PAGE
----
unfortunately HN, reddit, etc fill those pleasure centers of the brain that also are rewarded by doing work. Or as my grandmother reflected on her first husband, who she divorced upon realizing he was a schlub:

> We moved to Connecticut, out of Manhattan where he was going to work on the next "Great American Novel", instead he spent the entire time reading the New York Times.


Same. HN is the best but even this was something I found from a random face to face in a hotel lobby. I have gotten most of my friends off of the social media feeds. All of them have seen benefits and a couple have seen such a drastic change that they equate it to taking an antidepressant.

The benefit of the internet is that for niche subjects you can always find friends. The stupid part of social media is that many of those niche groups ended up using facebook/twitter/etc as a SSO/single place to discuss those things. But you don't need to - that niche can still exist.

I use forums, email and IRC for those ends, so the internet still remains useful for me, for now.


Hey Millenials, or Gen-Z'ers:

A world existed before you came around.

  1986-1992: BBS's, newsgroups
  1992-today: IRC, NNTP, and IM clients
There existed ways to be social long before FaceBook/IG/Reddit/et al. were around. And if you squint you can even see the skeleton of those other platforms in the things you use today.

If I were to live today like I did in 1999: My (online) social groups were a close knit family of people that shared similar interests. Half of whom lived on the other side of the planet. I typed with them daily, and had close relationships.

Everything I see on Facebook/IG is vapid, and meaningless. Nothing but fakeness and trying to impress strangers.

FFS 1999 is post 'Eternal September'. Had the article been dated 1979 I might have tolerance for this intentional ignorance.


As a millennial (25), I disagree with the notion that all of Facebook and Instagram are vapid and meaningless. To me, that just shows that you're not curating your feeds in a manner that highlights what good remains on the platforms.

The problem to me is not that people are less willing to participate, but that the platforms have consumed all meaningful discussion. I'm a part of some fantastic niche groups on Facebook, follow insightful people on Twitter, and read many fantastic subreddits. I've led book clubs, played board games, and developed deep, meaningful relationships via these platforms. They problem is they have been consumed in the monolith of likes and cat pictures, and pulling the value out is growing more difficult. It's a matter of continually chopping back the vines (cutting /r/funny and /r/worldnews out of reddit, deleting friends you don't care about and unliking fan pages on Facebook).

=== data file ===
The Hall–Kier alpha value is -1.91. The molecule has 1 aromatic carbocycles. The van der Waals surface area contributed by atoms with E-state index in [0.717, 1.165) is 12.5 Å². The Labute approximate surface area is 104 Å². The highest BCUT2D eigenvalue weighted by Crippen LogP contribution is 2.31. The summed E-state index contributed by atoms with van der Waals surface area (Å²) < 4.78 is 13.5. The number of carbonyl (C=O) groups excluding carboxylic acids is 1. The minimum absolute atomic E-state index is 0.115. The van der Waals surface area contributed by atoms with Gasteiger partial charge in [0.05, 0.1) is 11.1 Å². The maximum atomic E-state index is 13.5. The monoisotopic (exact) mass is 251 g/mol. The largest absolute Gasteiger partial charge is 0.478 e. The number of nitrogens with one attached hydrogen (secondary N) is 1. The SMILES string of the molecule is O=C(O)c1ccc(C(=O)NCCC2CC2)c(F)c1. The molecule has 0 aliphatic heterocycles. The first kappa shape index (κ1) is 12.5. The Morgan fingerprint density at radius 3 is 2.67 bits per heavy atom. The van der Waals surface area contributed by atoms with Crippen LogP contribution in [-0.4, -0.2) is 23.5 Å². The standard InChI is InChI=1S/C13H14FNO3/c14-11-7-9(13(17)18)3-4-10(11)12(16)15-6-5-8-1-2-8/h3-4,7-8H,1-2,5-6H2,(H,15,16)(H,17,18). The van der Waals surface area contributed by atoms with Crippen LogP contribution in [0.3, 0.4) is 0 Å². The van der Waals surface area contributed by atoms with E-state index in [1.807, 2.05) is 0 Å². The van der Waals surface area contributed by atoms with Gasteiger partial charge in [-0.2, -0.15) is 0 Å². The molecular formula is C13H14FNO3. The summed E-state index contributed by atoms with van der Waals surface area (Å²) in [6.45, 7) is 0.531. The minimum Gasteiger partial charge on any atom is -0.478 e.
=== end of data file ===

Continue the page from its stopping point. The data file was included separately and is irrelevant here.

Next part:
My internet social groups are still the same as yours are. We just have different mediums through which we communicate.


From the perspective of a millennial from the other end of the generation (39), it looks like you two are talking past each other.

To your point: the way you're using Facebook/Insta is effectively the same pattern people used BBSs and Usenet back in the day, just adapted to modern devices, UIs, etc.

To OP's point: it's truly impossible to describe how much less bullshit was on the internet back in the day to someone who wasn't around to experience it for themselves. You had the same ability to be social on a BBS, but it was 100% opt-in engagement, your online presence there was scoped to that BBS alone, and use of real names was taboo.


> As a millennial (25), I disagree with the notion that all of Facebook and Instagram are vapid and meaningless. To me, that just shows that you're not curating your feeds in a manner that highlights what good remains on the platforms.

I don't know about Instagram, but Facebook will put vapid garbage into your feed if you've curated it down enough. 'You might be interested in ...' because they don't want to have a stale feed when your friends aren't doing anything.

Disclosure: I worked at Facebook, as part of an aquisition; however, I never worked on or with the feed team.


So I like twitter, and I get a handful of tweets per day - no more, no less. But I just can't resist trying to get more of my "tweets" into my phone, whether my friends want to share, or just 'liked" or commented or likes the comment I just wrote in twitter. (It's okay, it'll probably get deleted, sorry. I just love Twitter.) I also like getting 'likes' off of 'twitter', but mostly because my friends and co-workers can see those, and feel 'liked' too. Like I said, I'm a user of twitter for a few reasons and a very important reason - to engage more with people online - whether social media wants me to, or isn't too keen to allow me.

I still can't find the settings on Twitter (web) to get a plain normal feed. I still get them pushing "topics" and my friend's liked content in my feed.

I think the challenge is encroachment. As the tech companies need to squeeze more revenue to continue growth they'll try to monetize increasingly hard.

What does that lead to? Banning 2000 "altright" subreddits, even heavily moderated ones like /r/the_donald (now patriots.win). Facebook adding advertisements to messenger. Twitter letting half their users (i.e. bots) to continue to use the platform; while banning alternative opinions.

The reality is they want cash, anything with that motive is going to guide conversations.